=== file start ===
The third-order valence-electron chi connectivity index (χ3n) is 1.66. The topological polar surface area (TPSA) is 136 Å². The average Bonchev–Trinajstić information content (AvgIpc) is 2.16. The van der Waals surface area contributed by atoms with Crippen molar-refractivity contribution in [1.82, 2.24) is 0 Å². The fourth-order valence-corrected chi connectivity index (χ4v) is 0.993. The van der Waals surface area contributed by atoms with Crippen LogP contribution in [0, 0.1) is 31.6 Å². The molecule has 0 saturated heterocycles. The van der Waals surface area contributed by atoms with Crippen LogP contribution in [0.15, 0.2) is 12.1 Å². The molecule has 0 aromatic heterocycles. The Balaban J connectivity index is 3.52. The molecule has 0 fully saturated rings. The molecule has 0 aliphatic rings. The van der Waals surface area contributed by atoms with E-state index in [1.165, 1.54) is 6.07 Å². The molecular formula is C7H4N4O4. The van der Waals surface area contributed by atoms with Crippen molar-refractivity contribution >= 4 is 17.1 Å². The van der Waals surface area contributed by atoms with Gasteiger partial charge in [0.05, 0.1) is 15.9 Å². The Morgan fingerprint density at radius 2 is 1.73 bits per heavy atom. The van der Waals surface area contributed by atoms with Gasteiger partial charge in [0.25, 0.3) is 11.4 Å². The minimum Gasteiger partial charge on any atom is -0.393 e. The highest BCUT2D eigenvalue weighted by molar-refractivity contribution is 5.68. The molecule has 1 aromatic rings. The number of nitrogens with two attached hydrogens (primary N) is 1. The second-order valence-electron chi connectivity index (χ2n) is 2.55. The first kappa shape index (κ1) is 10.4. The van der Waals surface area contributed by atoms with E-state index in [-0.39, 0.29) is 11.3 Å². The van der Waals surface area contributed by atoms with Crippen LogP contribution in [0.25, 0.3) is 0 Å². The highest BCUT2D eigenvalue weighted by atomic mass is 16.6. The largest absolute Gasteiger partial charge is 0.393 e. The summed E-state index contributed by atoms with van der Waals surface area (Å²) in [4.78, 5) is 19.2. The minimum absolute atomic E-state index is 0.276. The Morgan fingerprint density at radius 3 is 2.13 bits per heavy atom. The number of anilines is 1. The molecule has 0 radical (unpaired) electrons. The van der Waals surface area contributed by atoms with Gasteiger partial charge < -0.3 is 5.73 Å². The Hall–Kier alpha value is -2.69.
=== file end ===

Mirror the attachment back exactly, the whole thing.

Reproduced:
The third-order valence-electron chi connectivity index (χ3n) is 1.66. The topological polar surface area (TPSA) is 136 Å². The average Bonchev–Trinajstić information content (AvgIpc) is 2.16. The van der Waals surface area contributed by atoms with Crippen molar-refractivity contribution in [1.82, 2.24) is 0 Å². The fourth-order valence-corrected chi connectivity index (χ4v) is 0.993. The van der Waals surface area contributed by atoms with Crippen LogP contribution in [0, 0.1) is 31.6 Å². The molecule has 0 saturated heterocycles. The van der Waals surface area contributed by atoms with Crippen LogP contribution in [0.15, 0.2) is 12.1 Å². The molecule has 0 aromatic heterocycles. The Balaban J connectivity index is 3.52. The molecule has 0 fully saturated rings. The molecule has 0 aliphatic rings. The van der Waals surface area contributed by atoms with E-state index in [1.165, 1.54) is 6.07 Å². The molecular formula is C7H4N4O4. The van der Waals surface area contributed by atoms with Crippen molar-refractivity contribution >= 4 is 17.1 Å². The van der Waals surface area contributed by atoms with Gasteiger partial charge in [0.05, 0.1) is 15.9 Å². The Morgan fingerprint density at radius 2 is 1.73 bits per heavy atom. The van der Waals surface area contributed by atoms with Gasteiger partial charge in [0.25, 0.3) is 11.4 Å². The minimum Gasteiger partial charge on any atom is -0.393 e. The highest BCUT2D eigenvalue weighted by molar-refractivity contribution is 5.68. The molecule has 1 aromatic rings. The number of nitrogens with two attached hydrogens (primary N) is 1. The second-order valence-electron chi connectivity index (χ2n) is 2.55. The first kappa shape index (κ1) is 10.4. The van der Waals surface area contributed by atoms with E-state index in [-0.39, 0.29) is 11.3 Å². The van der Waals surface area contributed by atoms with Crippen LogP contribution in [0.25, 0.3) is 0 Å². The highest BCUT2D eigenvalue weighted by atomic mass is 16.6. The largest absolute Gasteiger partial charge is 0.393 e. The summed E-state index contributed by atoms with van der Waals surface area (Å²) in [4.78, 5) is 19.2. The minimum absolute atomic E-state index is 0.276. The Morgan fingerprint density at radius 3 is 2.13 bits per heavy atom. The number of anilines is 1. The molecule has 0 radical (unpaired) electrons. The van der Waals surface area contributed by atoms with Gasteiger partial charge < -0.3 is 5.73 Å². The Hall–Kier alpha value is -2.69.